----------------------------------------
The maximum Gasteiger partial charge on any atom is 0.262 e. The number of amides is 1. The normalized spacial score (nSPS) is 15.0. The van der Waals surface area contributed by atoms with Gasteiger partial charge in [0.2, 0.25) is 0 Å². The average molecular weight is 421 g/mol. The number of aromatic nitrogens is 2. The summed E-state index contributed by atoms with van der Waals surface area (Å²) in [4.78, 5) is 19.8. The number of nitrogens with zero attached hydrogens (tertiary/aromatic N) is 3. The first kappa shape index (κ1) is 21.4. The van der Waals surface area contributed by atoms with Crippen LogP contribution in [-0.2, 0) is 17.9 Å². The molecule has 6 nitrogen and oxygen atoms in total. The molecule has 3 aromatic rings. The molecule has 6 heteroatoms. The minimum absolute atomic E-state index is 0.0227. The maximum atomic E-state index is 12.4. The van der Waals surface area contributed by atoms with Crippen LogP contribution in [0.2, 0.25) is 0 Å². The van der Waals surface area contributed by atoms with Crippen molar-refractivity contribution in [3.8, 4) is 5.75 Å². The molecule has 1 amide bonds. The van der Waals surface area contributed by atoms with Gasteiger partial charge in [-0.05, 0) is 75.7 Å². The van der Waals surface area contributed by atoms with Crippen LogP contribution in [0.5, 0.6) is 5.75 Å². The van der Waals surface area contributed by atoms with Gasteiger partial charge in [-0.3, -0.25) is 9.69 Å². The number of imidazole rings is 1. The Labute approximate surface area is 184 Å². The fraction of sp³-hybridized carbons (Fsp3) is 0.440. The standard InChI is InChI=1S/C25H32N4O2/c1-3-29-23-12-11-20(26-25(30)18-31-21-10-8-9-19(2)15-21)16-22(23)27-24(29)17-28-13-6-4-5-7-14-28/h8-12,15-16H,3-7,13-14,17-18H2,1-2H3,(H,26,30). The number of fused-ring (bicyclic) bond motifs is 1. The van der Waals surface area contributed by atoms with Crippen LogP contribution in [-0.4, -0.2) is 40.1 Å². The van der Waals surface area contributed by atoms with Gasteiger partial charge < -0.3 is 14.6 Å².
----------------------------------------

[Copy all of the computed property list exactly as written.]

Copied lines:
The maximum Gasteiger partial charge on any atom is 0.262 e. The number of amides is 1. The normalized spacial score (nSPS) is 15.0. The van der Waals surface area contributed by atoms with Gasteiger partial charge in [0.2, 0.25) is 0 Å². The average molecular weight is 421 g/mol. The number of aromatic nitrogens is 2. The summed E-state index contributed by atoms with van der Waals surface area (Å²) in [4.78, 5) is 19.8. The number of nitrogens with zero attached hydrogens (tertiary/aromatic N) is 3. The first kappa shape index (κ1) is 21.4. The van der Waals surface area contributed by atoms with Crippen LogP contribution in [-0.2, 0) is 17.9 Å². The molecule has 6 nitrogen and oxygen atoms in total. The molecule has 3 aromatic rings. The molecule has 6 heteroatoms. The minimum absolute atomic E-state index is 0.0227. The maximum atomic E-state index is 12.4. The van der Waals surface area contributed by atoms with Crippen LogP contribution in [0.2, 0.25) is 0 Å². The van der Waals surface area contributed by atoms with Crippen molar-refractivity contribution in [3.8, 4) is 5.75 Å². The molecule has 1 amide bonds. The van der Waals surface area contributed by atoms with Gasteiger partial charge in [-0.05, 0) is 75.7 Å². The van der Waals surface area contributed by atoms with Crippen LogP contribution in [0.5, 0.6) is 5.75 Å². The van der Waals surface area contributed by atoms with Gasteiger partial charge in [-0.3, -0.25) is 9.69 Å². The number of imidazole rings is 1. The Labute approximate surface area is 184 Å². The fraction of sp³-hybridized carbons (Fsp3) is 0.440. The standard InChI is InChI=1S/C25H32N4O2/c1-3-29-23-12-11-20(26-25(30)18-31-21-10-8-9-19(2)15-21)16-22(23)27-24(29)17-28-13-6-4-5-7-14-28/h8-12,15-16H,3-7,13-14,17-18H2,1-2H3,(H,26,30). The number of fused-ring (bicyclic) bond motifs is 1. The van der Waals surface area contributed by atoms with Crippen LogP contribution in [-0.4, -0.2) is 40.1 Å². The van der Waals surface area contributed by atoms with Gasteiger partial charge < -0.3 is 14.6 Å².